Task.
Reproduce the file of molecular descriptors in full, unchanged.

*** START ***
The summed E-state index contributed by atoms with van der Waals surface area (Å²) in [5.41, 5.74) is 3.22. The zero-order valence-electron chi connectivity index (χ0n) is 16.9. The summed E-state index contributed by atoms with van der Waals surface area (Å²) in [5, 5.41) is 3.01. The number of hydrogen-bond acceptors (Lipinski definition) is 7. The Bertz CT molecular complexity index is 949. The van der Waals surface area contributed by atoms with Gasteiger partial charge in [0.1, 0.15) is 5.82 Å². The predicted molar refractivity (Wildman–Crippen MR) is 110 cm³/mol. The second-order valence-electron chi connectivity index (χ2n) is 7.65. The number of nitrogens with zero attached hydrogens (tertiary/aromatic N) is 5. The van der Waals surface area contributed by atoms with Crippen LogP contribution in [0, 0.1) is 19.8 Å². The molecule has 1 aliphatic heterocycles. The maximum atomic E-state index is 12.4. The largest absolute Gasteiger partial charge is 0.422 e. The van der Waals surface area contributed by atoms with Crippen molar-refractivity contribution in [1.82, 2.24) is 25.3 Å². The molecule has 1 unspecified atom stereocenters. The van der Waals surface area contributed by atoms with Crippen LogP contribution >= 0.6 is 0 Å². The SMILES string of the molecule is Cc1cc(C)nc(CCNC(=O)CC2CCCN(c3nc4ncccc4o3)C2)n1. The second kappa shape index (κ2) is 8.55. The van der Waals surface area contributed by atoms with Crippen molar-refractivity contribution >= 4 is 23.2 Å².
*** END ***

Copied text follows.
The summed E-state index contributed by atoms with van der Waals surface area (Å²) in [5.41, 5.74) is 3.22. The zero-order valence-electron chi connectivity index (χ0n) is 16.9. The summed E-state index contributed by atoms with van der Waals surface area (Å²) in [5, 5.41) is 3.01. The number of hydrogen-bond acceptors (Lipinski definition) is 7. The Bertz CT molecular complexity index is 949. The van der Waals surface area contributed by atoms with Gasteiger partial charge in [0.1, 0.15) is 5.82 Å². The predicted molar refractivity (Wildman–Crippen MR) is 110 cm³/mol. The second-order valence-electron chi connectivity index (χ2n) is 7.65. The number of nitrogens with zero attached hydrogens (tertiary/aromatic N) is 5. The van der Waals surface area contributed by atoms with Crippen LogP contribution in [0, 0.1) is 19.8 Å². The molecule has 1 aliphatic heterocycles. The maximum atomic E-state index is 12.4. The largest absolute Gasteiger partial charge is 0.422 e. The van der Waals surface area contributed by atoms with Crippen molar-refractivity contribution in [1.82, 2.24) is 25.3 Å². The molecule has 1 unspecified atom stereocenters. The van der Waals surface area contributed by atoms with Crippen LogP contribution >= 0.6 is 0 Å². The SMILES string of the molecule is Cc1cc(C)nc(CCNC(=O)CC2CCCN(c3nc4ncccc4o3)C2)n1. The second kappa shape index (κ2) is 8.55. The van der Waals surface area contributed by atoms with Crippen molar-refractivity contribution >= 4 is 23.2 Å².